[...] A handy reference, A guide to GNU Screen, appears inRed Hat Magazine: The same way tabbed browsing revolutionized the web experience, GNU Screen can do the same for your experience in the command line. GNU Screen allows you to manage several interactive shell instances within the same “window.” [...]

  9. Brian says:

    I have customized my bash shell fairly heavily – changed prompt, vi style keystrokes, bash completion etc etc etc.
    How do I get screen to pick up on all those settings?

  10. HowTo - gnu screen | Linux Brain Dump says:

    [...] I’ve been meaning to write a guide to using GNU screen for months now, but it seems that Steve ‘Ashcrow’ Milner and Anderson Silva beat me to it. [?] Share This [...]

  11. links for 2007-09-29 « The Wayward Word Press says:

    [...] Red Hat Magazine | A guide to GNU Screen Screen is a great tool, a valuable addition to your Linux toolbox (tags: open-source linux programming-tools via:lxer) [...]

  12. a.kao » A guide to GNU Screen says:

    [...] read more | digg story [...]

  13. Bryn says:

    > I have customized my bash shell fairly heavily – changed
    > prompt, vi style keystrokes, bash completion etc etc etc.
    > How do I get screen to pick up on all those settings?

    You don’t need to – screen doesn’t replace your shell so any changes you make to the shell environment via e.g. bashrc or bash_profile will still be applied inside screen.

  14. Brian says:

    > You don’t need to – screen doesn’t replace your shell so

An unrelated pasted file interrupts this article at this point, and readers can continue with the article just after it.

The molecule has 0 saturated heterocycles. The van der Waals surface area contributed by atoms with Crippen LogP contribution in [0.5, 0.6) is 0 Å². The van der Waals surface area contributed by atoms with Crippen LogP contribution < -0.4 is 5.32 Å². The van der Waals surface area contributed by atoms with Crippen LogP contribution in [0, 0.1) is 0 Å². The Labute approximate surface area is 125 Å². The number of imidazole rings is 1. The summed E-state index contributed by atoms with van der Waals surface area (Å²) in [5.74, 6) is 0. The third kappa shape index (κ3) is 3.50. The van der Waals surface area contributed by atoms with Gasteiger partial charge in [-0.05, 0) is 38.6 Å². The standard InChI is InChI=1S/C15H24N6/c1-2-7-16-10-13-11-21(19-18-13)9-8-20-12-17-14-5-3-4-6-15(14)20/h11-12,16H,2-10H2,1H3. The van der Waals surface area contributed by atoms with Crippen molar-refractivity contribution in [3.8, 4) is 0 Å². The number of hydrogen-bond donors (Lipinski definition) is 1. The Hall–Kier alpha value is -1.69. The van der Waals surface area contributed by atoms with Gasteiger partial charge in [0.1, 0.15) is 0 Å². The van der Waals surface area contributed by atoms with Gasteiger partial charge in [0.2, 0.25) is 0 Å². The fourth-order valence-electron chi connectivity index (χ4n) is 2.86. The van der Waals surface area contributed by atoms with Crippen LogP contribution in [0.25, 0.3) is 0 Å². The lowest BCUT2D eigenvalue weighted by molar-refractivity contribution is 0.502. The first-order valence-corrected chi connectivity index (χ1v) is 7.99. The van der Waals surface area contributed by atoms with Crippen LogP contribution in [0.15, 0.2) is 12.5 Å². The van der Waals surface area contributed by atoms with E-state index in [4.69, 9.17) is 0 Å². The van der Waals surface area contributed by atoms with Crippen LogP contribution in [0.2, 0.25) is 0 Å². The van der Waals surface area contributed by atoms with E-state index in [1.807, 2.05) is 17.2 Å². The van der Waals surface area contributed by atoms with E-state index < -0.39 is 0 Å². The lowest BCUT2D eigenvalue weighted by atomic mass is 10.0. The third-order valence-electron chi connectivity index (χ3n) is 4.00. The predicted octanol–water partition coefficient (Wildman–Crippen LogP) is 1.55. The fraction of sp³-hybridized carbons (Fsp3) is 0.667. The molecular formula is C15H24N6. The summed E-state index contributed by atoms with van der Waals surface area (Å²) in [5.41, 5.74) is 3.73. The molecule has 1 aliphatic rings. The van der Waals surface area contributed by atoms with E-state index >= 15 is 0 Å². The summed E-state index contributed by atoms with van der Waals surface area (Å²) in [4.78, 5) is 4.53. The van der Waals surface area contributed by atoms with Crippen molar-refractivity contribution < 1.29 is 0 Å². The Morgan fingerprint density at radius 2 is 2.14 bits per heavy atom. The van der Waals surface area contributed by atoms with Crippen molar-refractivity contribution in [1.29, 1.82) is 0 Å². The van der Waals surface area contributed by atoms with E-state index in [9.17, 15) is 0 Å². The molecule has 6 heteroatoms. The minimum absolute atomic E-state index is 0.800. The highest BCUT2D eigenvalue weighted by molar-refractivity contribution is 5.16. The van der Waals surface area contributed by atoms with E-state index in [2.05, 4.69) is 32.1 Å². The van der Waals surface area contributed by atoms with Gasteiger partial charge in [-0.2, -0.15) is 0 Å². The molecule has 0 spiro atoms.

> any changes you make to the shell environment via e.g.
    > bashrc or bash_profile will still be applied inside screen.

    Unfortunately that doesn’t hold true here… On my OSX box it doesn’t pick up anything, on my typical linux boxes it brings forward the bash prompt but not the vi style keybindings.

  15. abeowitz says:

    Any way to send one command to all screens at once?

    In other words, open sessions to a bunch of separate machines and instead of C-a,n “ps”, C-a,n “ps”, … Issue the command once, and C-a,n to view the output in each?

  16. BigFill says:

    Hardly revolutionary. Yawn! Ugly tabs? Is that a line from a marketing brochure?

  17. Mohammad Bahathir Hashim says:

    Beside dettach and reattach feature, I also love the “split” feature. Even better, latest development version, can do vertical split too. With the feature, I can monitor several items at the same time, example, irssi at the top pane, top at the middle and mutt at bottom. Oh, wait, nethack is hiding behind :)